Going for (another) walk ? Time to step up your speed

Going for a walk has been the new going out in 2020 and it’s a resolution to think about keeping up as we move into the New Year.

Walking speed at age 40+ linked to physical well-being and brain health

Here at Noggin HQ we’re a fan of walking and have blogged on the many benefits of this simple and free way to “endorphinate”.

Recent research findings have found that the walking speed of a person at age 45 was associated with both physical health and also with brain health in midlife according to an NIA-supported study.

 The findings, published in JAMA Network Open, suggest that a simple test of how fast a person walks could be a helpful indicator of how both the body and brain are ageing.

A team led by researchers at Duke University, Durham, North Carolina, looked at data from 904 participants in the Dunedin Multidisciplinary Health and Development Study, a population-based study that has followed 1,037 people born between 1972 and 1973 in Dunedin, New Zealand.

At the most recent assessment, researchers measured the 45-year-old participants’ physical and cognitive functioning and imaged their brains in an MRI scanner. All participants had their cognitive function first measured at age 3.This study showed that gait speed – which is how fast someone walks – has a relationship with physical and brain health. Participants with slower gait speed had more physical limitations, such as weaker hand-grip strength and more difficulty getting up from a chair, than those who walked faster.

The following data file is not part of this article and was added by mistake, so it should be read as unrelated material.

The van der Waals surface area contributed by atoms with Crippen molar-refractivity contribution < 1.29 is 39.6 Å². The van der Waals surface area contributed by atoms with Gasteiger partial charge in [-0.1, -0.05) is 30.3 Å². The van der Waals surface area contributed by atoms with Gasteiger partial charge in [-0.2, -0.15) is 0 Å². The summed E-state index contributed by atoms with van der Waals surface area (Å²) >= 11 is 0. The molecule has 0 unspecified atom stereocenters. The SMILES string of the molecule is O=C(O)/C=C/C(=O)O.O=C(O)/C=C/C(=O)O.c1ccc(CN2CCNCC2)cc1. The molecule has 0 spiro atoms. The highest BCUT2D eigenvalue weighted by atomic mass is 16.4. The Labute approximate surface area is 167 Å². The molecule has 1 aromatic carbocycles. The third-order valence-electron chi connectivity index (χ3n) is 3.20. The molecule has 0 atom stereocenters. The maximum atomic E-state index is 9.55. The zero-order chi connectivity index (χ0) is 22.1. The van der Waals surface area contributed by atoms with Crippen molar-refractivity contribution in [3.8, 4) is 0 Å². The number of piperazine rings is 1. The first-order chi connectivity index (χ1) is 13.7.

Also, participants with slower gait speed were aging faster, as measured by a set of 19 biomarkers that included body mass index, blood pressure, cholesterol levels, cardiorespiratory fitness and gum health. These biomarkers were measured at ages 26, 32, 38 and 45, allowing the researchers to assess how the participants had aged over time.

In terms of brain health, participants with slower gait speed had signs more typically found in older adults, the MRI results showed. Compared with participants who walked faster, they had a smaller brain, a thinner brain cortex (which controls thinking, information processing and other brain functions) and more white matter hyperintensities — a sign of vascular disease and a risk factor for stroke and dementia. Participants with slower gait speed also performed worse on tests of memory, processing speed, reasoning and other cognitive functions.

So, the takeaway is keep moving, and stay as active as you can, whatever age you are.

This article originally appeared on the National Institute of Aging in the US.